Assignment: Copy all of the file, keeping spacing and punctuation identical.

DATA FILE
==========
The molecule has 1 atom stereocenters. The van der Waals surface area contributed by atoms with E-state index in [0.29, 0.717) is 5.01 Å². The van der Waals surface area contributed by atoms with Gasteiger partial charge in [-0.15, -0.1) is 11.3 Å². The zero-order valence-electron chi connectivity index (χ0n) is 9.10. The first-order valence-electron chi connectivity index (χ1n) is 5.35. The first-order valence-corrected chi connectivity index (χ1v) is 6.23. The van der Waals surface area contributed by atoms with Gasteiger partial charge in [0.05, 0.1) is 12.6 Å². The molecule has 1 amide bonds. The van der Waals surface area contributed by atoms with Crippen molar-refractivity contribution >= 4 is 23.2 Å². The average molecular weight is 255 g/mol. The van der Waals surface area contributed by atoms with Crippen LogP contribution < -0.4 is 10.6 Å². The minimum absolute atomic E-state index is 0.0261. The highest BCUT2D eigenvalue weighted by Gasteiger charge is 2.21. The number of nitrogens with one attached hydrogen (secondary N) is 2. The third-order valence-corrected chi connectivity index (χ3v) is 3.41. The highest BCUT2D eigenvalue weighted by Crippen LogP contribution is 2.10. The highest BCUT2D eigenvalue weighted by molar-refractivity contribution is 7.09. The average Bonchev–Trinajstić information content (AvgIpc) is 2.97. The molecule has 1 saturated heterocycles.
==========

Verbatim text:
The molecule has 1 atom stereocenters. The van der Waals surface area contributed by atoms with E-state index in [0.29, 0.717) is 5.01 Å². The van der Waals surface area contributed by atoms with Gasteiger partial charge in [-0.15, -0.1) is 11.3 Å². The zero-order valence-electron chi connectivity index (χ0n) is 9.10. The first-order valence-electron chi connectivity index (χ1n) is 5.35. The first-order valence-corrected chi connectivity index (χ1v) is 6.23. The van der Waals surface area contributed by atoms with Gasteiger partial charge in [0.05, 0.1) is 12.6 Å². The molecule has 1 amide bonds. The van der Waals surface area contributed by atoms with Crippen molar-refractivity contribution >= 4 is 23.2 Å². The average molecular weight is 255 g/mol. The van der Waals surface area contributed by atoms with Crippen LogP contribution < -0.4 is 10.6 Å². The minimum absolute atomic E-state index is 0.0261. The highest BCUT2D eigenvalue weighted by Gasteiger charge is 2.21. The number of nitrogens with one attached hydrogen (secondary N) is 2. The third-order valence-corrected chi connectivity index (χ3v) is 3.41. The highest BCUT2D eigenvalue weighted by Crippen LogP contribution is 2.10. The highest BCUT2D eigenvalue weighted by molar-refractivity contribution is 7.09. The average Bonchev–Trinajstić information content (AvgIpc) is 2.97. The molecule has 1 saturated heterocycles.